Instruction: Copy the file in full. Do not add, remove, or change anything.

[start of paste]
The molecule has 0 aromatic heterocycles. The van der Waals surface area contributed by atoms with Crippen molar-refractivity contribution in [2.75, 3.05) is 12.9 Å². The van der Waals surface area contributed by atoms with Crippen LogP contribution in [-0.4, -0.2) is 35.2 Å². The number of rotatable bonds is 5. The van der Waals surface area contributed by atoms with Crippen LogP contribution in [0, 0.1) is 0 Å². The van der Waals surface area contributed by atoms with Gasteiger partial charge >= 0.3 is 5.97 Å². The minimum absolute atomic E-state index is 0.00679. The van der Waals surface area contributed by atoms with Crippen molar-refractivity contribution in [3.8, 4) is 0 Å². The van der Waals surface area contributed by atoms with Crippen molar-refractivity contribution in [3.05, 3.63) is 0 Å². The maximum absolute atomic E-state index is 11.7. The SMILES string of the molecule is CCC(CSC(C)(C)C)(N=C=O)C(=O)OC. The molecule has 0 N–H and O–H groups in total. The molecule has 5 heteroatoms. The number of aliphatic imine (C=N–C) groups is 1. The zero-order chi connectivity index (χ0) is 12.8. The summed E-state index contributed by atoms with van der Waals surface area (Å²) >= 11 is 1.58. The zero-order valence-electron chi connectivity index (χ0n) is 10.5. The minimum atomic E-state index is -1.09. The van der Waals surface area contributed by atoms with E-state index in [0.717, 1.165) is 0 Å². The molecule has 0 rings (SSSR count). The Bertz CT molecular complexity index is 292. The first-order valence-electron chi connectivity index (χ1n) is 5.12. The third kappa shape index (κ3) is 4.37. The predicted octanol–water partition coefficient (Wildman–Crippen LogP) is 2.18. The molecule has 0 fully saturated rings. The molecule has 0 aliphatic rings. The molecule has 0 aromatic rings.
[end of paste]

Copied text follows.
The molecule has 0 aromatic heterocycles. The van der Waals surface area contributed by atoms with Crippen molar-refractivity contribution in [2.75, 3.05) is 12.9 Å². The van der Waals surface area contributed by atoms with Crippen LogP contribution in [-0.4, -0.2) is 35.2 Å². The number of rotatable bonds is 5. The van der Waals surface area contributed by atoms with Crippen LogP contribution in [0, 0.1) is 0 Å². The van der Waals surface area contributed by atoms with Gasteiger partial charge >= 0.3 is 5.97 Å². The minimum absolute atomic E-state index is 0.00679. The van der Waals surface area contributed by atoms with Crippen molar-refractivity contribution in [3.8, 4) is 0 Å². The van der Waals surface area contributed by atoms with Crippen molar-refractivity contribution in [3.05, 3.63) is 0 Å². The maximum absolute atomic E-state index is 11.7. The SMILES string of the molecule is CCC(CSC(C)(C)C)(N=C=O)C(=O)OC. The molecule has 0 N–H and O–H groups in total. The molecule has 5 heteroatoms. The number of aliphatic imine (C=N–C) groups is 1. The zero-order chi connectivity index (χ0) is 12.8. The summed E-state index contributed by atoms with van der Waals surface area (Å²) >= 11 is 1.58. The zero-order valence-electron chi connectivity index (χ0n) is 10.5. The minimum atomic E-state index is -1.09. The van der Waals surface area contributed by atoms with E-state index in [0.717, 1.165) is 0 Å². The molecule has 0 rings (SSSR count). The Bertz CT molecular complexity index is 292. The first-order valence-electron chi connectivity index (χ1n) is 5.12. The third kappa shape index (κ3) is 4.37. The predicted octanol–water partition coefficient (Wildman–Crippen LogP) is 2.18. The molecule has 0 fully saturated rings. The molecule has 0 aliphatic rings. The molecule has 0 aromatic rings.